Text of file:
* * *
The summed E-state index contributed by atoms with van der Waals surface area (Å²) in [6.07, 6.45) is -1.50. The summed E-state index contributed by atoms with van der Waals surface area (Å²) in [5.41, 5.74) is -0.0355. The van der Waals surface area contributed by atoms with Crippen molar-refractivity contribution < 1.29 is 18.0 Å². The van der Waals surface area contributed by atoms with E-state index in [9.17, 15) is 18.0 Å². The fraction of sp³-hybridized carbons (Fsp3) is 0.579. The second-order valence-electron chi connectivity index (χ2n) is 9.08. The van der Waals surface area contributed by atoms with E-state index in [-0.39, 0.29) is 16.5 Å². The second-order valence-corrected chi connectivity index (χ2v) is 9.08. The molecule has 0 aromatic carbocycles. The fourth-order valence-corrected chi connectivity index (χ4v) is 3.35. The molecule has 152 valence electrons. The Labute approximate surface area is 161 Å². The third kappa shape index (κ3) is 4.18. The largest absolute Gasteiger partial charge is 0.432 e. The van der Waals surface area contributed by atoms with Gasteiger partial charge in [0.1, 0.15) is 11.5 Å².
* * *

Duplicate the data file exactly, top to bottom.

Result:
The summed E-state index contributed by atoms with van der Waals surface area (Å²) in [6.07, 6.45) is -1.50. The summed E-state index contributed by atoms with van der Waals surface area (Å²) in [5.41, 5.74) is -0.0355. The van der Waals surface area contributed by atoms with Crippen molar-refractivity contribution < 1.29 is 18.0 Å². The van der Waals surface area contributed by atoms with E-state index in [9.17, 15) is 18.0 Å². The fraction of sp³-hybridized carbons (Fsp3) is 0.579. The second-order valence-electron chi connectivity index (χ2n) is 9.08. The van der Waals surface area contributed by atoms with E-state index in [-0.39, 0.29) is 16.5 Å². The second-order valence-corrected chi connectivity index (χ2v) is 9.08. The molecule has 0 aromatic carbocycles. The fourth-order valence-corrected chi connectivity index (χ4v) is 3.35. The molecule has 152 valence electrons. The Labute approximate surface area is 161 Å². The third kappa shape index (κ3) is 4.18. The largest absolute Gasteiger partial charge is 0.432 e. The van der Waals surface area contributed by atoms with Gasteiger partial charge in [0.1, 0.15) is 11.5 Å².